Anyway, I did pick up the Marvel Heroic Roleplaying game last week and I've been kind of obsessed about it. It seems like every time a new superhero roleplaying comes out, I think "this is how you do supers"*. But then another game comes out. I went through this with Mutants & Masterminds, Truth & Justice, ICONS, and now Marvel Heroic.
My first impression of the game is that it might be a little too fiddly in its dice mechanic and a little too meta in its scene/event construction for my taste. But there is undoubtedly a lot to love about the game. Two of the things that stand out:
I knew that it lacked a balanced character creation system going in, so was actually surprised to find something so flexible, detailed, and (on a story level) balanced. I actually really like the idea of building supers characters to concept without having to worry about points. What matters is that regardless of power level, every character is useful and every character has something cool to do. Characters in Marvel Heroic meet that criteria.
I spent a little time creating original characters to see if the system actually worked. And yes, it does (I hope to post some characters soon). Assigning affiliation dice, distinctions, specialties, and even powers were really easy. The only thing that gave me pause was the currently limited selection of special effects and limitations. Even then, it really wasn't hard to make up new ones.
The strangest part about character creation is the design of character milestones. These are essentially roleplaying keys that, if you hit them, award you varying levels of experience points during a scenario. It effect, the player is creating their own experience point table (which is replaced when they complete their milestones).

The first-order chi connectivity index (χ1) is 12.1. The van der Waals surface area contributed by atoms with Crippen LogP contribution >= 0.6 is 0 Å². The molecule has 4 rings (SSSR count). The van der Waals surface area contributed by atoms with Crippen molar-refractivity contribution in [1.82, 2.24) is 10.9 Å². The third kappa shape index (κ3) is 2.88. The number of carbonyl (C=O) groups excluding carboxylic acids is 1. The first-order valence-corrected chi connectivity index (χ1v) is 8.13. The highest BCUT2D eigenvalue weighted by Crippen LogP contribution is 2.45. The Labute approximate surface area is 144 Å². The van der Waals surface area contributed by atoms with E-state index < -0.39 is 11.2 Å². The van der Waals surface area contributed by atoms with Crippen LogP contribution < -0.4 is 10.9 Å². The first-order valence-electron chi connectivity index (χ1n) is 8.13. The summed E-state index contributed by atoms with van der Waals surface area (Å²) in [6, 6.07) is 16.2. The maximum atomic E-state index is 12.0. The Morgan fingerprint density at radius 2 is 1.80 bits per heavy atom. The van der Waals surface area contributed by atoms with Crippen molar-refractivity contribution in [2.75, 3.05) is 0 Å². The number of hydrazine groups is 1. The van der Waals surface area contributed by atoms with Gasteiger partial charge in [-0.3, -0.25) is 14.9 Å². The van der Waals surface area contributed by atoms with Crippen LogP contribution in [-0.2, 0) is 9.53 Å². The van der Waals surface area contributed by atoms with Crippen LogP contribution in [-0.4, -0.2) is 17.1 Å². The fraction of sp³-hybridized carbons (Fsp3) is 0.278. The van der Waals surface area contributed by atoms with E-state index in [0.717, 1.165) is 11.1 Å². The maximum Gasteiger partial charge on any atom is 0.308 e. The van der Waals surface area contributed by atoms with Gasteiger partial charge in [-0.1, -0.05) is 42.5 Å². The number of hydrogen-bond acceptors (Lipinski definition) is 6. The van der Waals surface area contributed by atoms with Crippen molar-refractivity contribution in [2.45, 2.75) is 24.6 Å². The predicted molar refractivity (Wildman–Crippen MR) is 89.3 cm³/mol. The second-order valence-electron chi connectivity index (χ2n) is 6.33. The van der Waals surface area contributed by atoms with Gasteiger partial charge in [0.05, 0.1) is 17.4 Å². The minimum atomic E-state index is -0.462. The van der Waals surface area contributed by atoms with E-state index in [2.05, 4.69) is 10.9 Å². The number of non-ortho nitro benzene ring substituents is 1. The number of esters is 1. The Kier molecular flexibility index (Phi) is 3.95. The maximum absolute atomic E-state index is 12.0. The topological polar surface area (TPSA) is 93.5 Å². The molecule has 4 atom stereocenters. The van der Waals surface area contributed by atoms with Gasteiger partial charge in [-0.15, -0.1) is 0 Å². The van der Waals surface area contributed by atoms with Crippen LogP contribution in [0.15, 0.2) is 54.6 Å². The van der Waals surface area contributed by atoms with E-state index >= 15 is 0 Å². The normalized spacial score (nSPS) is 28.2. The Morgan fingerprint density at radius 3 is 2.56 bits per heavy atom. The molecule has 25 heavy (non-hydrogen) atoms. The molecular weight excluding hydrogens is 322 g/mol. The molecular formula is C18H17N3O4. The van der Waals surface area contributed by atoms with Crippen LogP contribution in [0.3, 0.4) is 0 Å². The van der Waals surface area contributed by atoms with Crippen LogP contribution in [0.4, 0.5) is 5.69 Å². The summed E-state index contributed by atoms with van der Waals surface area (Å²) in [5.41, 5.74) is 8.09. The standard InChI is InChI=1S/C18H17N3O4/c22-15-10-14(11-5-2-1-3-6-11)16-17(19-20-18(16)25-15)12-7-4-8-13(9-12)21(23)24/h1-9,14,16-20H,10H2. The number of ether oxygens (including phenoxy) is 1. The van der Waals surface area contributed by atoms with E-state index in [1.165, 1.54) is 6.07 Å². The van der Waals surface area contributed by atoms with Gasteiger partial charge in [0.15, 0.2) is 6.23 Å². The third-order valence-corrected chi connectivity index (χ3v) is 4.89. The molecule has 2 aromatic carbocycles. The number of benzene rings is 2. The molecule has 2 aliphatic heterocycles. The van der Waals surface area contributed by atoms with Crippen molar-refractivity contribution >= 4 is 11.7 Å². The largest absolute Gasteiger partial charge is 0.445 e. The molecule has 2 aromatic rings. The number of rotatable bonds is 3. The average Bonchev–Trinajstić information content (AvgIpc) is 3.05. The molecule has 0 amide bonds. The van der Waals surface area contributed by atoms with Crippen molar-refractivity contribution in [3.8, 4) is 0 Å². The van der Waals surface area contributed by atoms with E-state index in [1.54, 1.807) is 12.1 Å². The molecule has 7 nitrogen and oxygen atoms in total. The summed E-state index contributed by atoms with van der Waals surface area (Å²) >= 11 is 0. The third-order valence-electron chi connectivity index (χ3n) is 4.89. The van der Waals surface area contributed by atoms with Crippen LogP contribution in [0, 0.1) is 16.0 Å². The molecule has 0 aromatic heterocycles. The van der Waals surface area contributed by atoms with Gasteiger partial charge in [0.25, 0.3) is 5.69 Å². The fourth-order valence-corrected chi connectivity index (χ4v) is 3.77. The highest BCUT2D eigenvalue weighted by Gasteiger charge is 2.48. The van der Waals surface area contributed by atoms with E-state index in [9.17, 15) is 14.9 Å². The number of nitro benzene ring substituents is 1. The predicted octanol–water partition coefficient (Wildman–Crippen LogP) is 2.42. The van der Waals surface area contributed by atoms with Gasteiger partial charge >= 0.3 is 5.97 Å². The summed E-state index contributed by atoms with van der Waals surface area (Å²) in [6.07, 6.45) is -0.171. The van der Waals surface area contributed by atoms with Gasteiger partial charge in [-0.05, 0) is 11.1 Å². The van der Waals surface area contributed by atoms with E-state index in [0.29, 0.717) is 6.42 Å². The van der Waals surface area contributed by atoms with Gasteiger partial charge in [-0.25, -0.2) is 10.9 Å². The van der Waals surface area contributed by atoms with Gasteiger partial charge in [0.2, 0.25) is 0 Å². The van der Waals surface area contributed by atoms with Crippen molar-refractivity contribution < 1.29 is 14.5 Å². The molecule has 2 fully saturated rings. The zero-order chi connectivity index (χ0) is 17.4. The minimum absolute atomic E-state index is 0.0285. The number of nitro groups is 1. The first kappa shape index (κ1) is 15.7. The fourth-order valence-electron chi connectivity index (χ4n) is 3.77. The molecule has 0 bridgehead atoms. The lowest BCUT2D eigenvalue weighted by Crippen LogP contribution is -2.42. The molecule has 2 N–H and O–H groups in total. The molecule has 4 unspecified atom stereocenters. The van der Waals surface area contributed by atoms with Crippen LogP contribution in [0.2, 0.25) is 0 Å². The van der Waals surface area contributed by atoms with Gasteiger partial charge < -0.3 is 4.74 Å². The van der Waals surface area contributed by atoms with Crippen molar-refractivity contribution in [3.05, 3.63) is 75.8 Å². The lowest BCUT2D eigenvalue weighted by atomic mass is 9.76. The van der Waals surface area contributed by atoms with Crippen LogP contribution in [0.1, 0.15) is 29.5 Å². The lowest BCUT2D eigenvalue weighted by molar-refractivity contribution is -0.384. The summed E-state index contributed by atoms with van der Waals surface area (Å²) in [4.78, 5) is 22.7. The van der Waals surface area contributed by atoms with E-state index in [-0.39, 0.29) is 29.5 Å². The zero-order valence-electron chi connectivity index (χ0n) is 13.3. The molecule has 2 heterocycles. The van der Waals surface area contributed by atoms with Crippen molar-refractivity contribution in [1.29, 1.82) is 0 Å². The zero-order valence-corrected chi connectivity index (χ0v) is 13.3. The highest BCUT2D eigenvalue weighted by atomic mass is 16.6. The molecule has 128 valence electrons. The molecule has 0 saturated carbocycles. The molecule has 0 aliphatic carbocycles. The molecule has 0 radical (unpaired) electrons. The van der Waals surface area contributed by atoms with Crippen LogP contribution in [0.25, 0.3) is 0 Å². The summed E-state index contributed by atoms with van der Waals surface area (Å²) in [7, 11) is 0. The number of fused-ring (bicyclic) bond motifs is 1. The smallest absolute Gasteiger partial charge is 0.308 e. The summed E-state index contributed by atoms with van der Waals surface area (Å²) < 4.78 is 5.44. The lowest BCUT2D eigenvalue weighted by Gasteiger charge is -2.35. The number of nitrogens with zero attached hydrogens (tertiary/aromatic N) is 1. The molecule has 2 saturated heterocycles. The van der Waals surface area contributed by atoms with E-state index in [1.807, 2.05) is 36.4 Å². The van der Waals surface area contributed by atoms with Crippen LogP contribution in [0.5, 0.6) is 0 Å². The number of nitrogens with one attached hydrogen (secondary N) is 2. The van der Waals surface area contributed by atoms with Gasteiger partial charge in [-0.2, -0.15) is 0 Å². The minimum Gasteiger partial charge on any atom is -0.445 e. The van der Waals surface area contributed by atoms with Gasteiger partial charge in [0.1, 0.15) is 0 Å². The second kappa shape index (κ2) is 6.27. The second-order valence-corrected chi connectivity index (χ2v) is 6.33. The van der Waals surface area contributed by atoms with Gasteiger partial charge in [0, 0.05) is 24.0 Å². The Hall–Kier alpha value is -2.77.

I love, love, love the Initiative system in this game. I have never seen anything like it before and I'm strongly considering adapting it to my future (and possibly current) campaigns, regardless of system.
In a nutshell, you use common sense to determine who goes first. After that, the acting character gets to choose the next character in the order. You do this until you run through all the characters (including NPCs) and the last character gets to choose who goes first in the next round.
The GM has some tools to insert themselves into the order, but the real balancing mechanism is that if you let the GM characters go last, they gain control of the initiative sequence through their ability to determine who goes next in subsequent rounds. Fred Hicks has a great post on this here.
One More Thing
I almost forgot, but I really like how the doom pool would seem to allow for escalating tension, without having the GM be responsible for all that. In a nutshell, the GM (called Watcher) has a supply of doom dice that act as both anti-plot points (the player resource for awesome) and also represent the base difficulty level for opposed rolls. Not sure how it works in practice, but it seems really nifty.
So, I'm really liking wha I see so far. Now if I could only play to game to see if it is as awesome as I hope or fiddly as a fear.
* Obligatory disclaimer: Of course, you could always use Risus.